Tradition reinterpreted into contemporary silhouettes. That’s been Kshitij Jalori’s aesthetics ever since he started the brand two-and-half years back. The Ajmer boy who is now based out of Delhi, studied textiles at NIFT (2008). “That’s why all the textiles and techniques, be it the approach to prints or embroidery or the way I weave my fabrics, there is a lot of detail that goes into the textile,” he says. We dialled him to know more about his latest line Kellee, a collection which has the art of Ellsworth Kelly at its core. “All the influences which have formed a part of my work are also influences in and around my life,” says Kshitij, who is “obsessed” with the “tropical motifs” right now. Kellee is easy-breezy and the colours add to the fun. A candid chat.
Kellee is different from what we have seen you get to Calcutta…
Kellee was in fact supposed to happen last year, but it happens with everything I plan a year ahead taking proper shape a year later. The inspiration behind this collection is this particular American artist called Ellsworth Kelly. If you’ve seen some of Ellsworth Kelly’s artworks, he is literally a modern-day Mark Rothko. In Mark Rothko, you see a lot of colour blocking that is painterly, essentially a lot of tonality in each colour and the roller-brush sort of effect. Kelly does a flat colour. And, geometrics work really well. He would not only imagine geometry and paint them but also take a lot of inspiration from architectural shadows to paint some of the shapes. That became the base for our ARCO series, which has become an inherent part of every collection where I take inspiration from architectural shapes and translate them. It started with art deco-inspired Moulin Rouge, my 2019 Lakme (Fashion Week) collection.
There are two kurtas (in Kellee) which are typically more architectural in nature. Other than that we have done a lot of floral prints.
Especially the one that looks like a colouring book is lovely…
We call that particular print Artbook. There are some shapes that have been filled up in flat colours, which balances the shapes outlined. If you look at Kelly, you will notice there aren’t too many florals. There are one or two outlined leaf shapes that he’s done. Otherwise he hasn’t done anything remotely close to florals. It’s abstract, super modern in terms of shapes. What we imagined was an American artist in a Mexican garden with an absolutely new language of florals. They are far more contemporary compared to the kind of florals I am essentially known for. If it’s in brocade, it is a different quality altogether, but even when I do the prints in florals, they are more painterly. There is a lot of depth and colour tonality. We went minimal here.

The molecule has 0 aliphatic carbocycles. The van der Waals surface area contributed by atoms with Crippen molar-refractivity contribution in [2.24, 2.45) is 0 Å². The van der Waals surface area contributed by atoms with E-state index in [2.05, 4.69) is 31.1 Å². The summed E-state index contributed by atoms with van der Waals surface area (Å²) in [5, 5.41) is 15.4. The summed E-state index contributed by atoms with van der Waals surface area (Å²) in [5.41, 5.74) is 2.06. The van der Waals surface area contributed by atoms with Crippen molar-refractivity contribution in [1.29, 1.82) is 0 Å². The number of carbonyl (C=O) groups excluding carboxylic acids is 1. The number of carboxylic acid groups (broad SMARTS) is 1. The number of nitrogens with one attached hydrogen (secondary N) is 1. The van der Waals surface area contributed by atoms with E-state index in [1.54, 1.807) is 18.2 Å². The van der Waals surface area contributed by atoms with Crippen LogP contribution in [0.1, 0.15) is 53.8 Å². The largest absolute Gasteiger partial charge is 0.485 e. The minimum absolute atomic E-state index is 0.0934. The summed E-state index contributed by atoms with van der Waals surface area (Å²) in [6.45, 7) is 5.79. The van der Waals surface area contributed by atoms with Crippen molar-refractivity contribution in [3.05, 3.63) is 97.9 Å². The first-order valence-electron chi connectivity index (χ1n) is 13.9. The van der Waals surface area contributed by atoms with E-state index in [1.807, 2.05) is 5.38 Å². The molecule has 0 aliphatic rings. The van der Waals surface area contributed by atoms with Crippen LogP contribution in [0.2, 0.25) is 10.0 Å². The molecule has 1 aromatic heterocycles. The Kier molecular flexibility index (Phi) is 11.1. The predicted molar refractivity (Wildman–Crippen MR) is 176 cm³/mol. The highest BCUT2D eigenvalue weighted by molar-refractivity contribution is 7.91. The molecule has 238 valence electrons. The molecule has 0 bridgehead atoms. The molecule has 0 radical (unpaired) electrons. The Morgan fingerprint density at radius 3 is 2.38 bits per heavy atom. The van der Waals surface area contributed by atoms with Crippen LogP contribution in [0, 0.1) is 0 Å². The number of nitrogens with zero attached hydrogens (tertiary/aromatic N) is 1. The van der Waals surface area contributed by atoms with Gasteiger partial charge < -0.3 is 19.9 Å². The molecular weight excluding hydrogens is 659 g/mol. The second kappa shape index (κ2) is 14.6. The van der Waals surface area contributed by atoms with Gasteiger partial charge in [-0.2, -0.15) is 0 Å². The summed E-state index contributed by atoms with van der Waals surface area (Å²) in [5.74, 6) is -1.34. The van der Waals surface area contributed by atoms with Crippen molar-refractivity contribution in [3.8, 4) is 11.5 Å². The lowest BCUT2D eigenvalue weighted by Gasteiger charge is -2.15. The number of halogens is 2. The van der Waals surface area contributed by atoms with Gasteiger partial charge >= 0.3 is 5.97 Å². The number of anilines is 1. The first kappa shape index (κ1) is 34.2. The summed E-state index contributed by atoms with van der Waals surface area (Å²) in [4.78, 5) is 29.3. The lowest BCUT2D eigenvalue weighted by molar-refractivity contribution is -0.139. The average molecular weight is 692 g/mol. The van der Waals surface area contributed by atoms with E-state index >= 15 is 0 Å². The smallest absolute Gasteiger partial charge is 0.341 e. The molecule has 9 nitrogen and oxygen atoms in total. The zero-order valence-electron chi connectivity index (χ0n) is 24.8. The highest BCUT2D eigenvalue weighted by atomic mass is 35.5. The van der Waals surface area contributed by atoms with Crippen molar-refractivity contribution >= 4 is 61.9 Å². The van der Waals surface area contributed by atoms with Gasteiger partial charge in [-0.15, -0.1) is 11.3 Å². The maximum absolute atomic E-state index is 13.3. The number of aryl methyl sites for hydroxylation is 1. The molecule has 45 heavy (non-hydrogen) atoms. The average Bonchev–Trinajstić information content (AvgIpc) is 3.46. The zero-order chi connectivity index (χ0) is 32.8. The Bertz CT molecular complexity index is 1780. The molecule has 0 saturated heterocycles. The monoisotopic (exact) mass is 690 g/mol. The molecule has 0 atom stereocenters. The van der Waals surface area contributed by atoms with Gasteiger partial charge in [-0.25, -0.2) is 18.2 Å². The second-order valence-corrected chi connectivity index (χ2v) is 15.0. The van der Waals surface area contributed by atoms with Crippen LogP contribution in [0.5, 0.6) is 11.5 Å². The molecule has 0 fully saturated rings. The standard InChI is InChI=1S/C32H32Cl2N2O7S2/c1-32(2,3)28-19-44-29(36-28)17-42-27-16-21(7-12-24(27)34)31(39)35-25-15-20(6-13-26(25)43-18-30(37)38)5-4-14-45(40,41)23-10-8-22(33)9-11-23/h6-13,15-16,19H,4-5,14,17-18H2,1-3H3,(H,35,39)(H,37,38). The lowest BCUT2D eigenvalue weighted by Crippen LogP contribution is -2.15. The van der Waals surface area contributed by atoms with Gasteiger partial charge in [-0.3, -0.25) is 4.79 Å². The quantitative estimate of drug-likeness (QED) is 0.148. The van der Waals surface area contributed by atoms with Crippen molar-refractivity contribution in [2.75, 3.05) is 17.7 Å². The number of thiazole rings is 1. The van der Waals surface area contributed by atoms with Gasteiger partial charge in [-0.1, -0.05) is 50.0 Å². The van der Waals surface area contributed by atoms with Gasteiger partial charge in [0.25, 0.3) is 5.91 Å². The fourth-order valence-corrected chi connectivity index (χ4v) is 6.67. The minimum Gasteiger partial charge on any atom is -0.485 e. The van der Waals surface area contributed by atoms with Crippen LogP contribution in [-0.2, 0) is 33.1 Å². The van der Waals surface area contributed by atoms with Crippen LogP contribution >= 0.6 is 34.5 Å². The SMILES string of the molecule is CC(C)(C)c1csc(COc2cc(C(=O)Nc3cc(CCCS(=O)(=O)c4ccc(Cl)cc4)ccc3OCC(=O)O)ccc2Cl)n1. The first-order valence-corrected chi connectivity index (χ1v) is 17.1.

Like all your collections, this too is seasonless and global…
When I started the label in 2018-end, the idea behind this whole global set of clothing came from the fact that a lot of international brands when they started coming to India and even today, they use fabrics which are polyester and viscose. We have this wonderful handloom tradition in India, which when I was in college, was largely stuck in the wedding market. The idea was to give this textile a more global appeal. That’s why you see brocade trench coats coming through.
Bread and butter is kurta pants. That’s what I do the most and it also sells the most, but this experiment is going to continue. The pantsuits have done really well and so have the jackets.
What we also love is how neat the designs are…
Minimalism is another important aspect. The way I approach my textiles, there is a lot of detail and there is a lot of character put into every weave and shape. In terms of garment construction, (there is a lot of thought) on how the garment and fabric should feel, lining kaisi honi chahiye and how the stitch lines can be concealed. In most of my winter range, you cannot figure out a single stitch line anywhere. So, a maximalist approach in terms of detailing but when it comes to the silhouette form as such, there is a very minimal approach because you have emphasised so much on the beauty of the textile you are creating that you give it a straight, simple silhouette.
Do you draw yourself?
Yes. In fact, I am a fine arts student…. I used to paint back in school. I have done my education from Mayo (College; Ajmer) and one of the reasons my father had put me there was because there was a strong arts department. My art teacher who helped me develop my skills is a Bengali, Ashok Hazra. He taught me all mediums, be it oil or water or poster.
Tell us about your personal art collections…
I do have a lot of antiques, be it small objects or a lot of textiles. I developed this habit in college and I have a small library of 200-odd textile books which obviously become reference points.
Whose works would you love to collect?
Henri Rousseau. In Saigon Central (fall/winter 2021) there is a print called Malagasy that is a tropical take on how Henri Rousseau would have painted a tropical artwork. Another artist we have tried to incorporate in Saigon Central is Henri Matisse. He had a linear, abstract but expressionist sort of take. In India, we have Jamini Roy who I really like… very interesting use of striking lines and colours.
What are some of your favourites in textiles?
There are many… I like the Chamba Rumals. The inspirations are largely Krishna and Gopi stories, but there are other stories also that they embroider. Of course we have the chikankari and pashmina. I have developed pashmina brocades. Phulkari is another craft that I am looking at. I wanted to incorporate Pipli as part of Kellee. It would have blended really well.
We have a maximalist approach in terms of detailing but when it comes to the silhouette form as such, there is a very minimal approach because you have emphasised so much on the beauty of the textile you are creating that you give it a straight, simple silhouette —Kshitij Jalori